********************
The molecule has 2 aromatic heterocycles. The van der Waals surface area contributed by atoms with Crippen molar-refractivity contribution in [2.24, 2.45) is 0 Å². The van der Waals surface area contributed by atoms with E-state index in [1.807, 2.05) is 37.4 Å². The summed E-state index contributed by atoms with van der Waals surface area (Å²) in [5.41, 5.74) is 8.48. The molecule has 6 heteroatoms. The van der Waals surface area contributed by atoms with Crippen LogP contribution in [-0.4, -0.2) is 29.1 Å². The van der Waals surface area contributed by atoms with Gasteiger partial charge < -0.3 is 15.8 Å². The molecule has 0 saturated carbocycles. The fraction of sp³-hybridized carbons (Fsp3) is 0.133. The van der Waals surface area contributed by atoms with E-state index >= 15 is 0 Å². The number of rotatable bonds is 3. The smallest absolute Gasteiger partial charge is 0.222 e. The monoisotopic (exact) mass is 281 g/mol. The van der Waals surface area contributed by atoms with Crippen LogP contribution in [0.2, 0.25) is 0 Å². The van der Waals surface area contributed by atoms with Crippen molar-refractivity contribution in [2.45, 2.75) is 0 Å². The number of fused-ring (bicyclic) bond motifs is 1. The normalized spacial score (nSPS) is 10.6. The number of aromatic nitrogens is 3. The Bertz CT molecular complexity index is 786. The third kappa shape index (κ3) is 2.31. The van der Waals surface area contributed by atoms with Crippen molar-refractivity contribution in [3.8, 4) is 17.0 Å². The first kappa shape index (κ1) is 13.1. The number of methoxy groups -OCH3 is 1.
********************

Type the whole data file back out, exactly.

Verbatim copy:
The molecule has 2 aromatic heterocycles. The van der Waals surface area contributed by atoms with Crippen molar-refractivity contribution in [2.24, 2.45) is 0 Å². The van der Waals surface area contributed by atoms with E-state index in [1.807, 2.05) is 37.4 Å². The summed E-state index contributed by atoms with van der Waals surface area (Å²) in [5.41, 5.74) is 8.48. The molecule has 6 heteroatoms. The van der Waals surface area contributed by atoms with Crippen LogP contribution in [-0.4, -0.2) is 29.1 Å². The van der Waals surface area contributed by atoms with Gasteiger partial charge < -0.3 is 15.8 Å². The molecule has 0 saturated carbocycles. The fraction of sp³-hybridized carbons (Fsp3) is 0.133. The van der Waals surface area contributed by atoms with E-state index >= 15 is 0 Å². The number of rotatable bonds is 3. The smallest absolute Gasteiger partial charge is 0.222 e. The monoisotopic (exact) mass is 281 g/mol. The van der Waals surface area contributed by atoms with Crippen LogP contribution in [0.2, 0.25) is 0 Å². The van der Waals surface area contributed by atoms with Crippen molar-refractivity contribution in [2.45, 2.75) is 0 Å². The number of fused-ring (bicyclic) bond motifs is 1. The normalized spacial score (nSPS) is 10.6. The number of aromatic nitrogens is 3. The Bertz CT molecular complexity index is 786. The third kappa shape index (κ3) is 2.31. The van der Waals surface area contributed by atoms with Crippen molar-refractivity contribution in [3.8, 4) is 17.0 Å². The first kappa shape index (κ1) is 13.1. The number of methoxy groups -OCH3 is 1.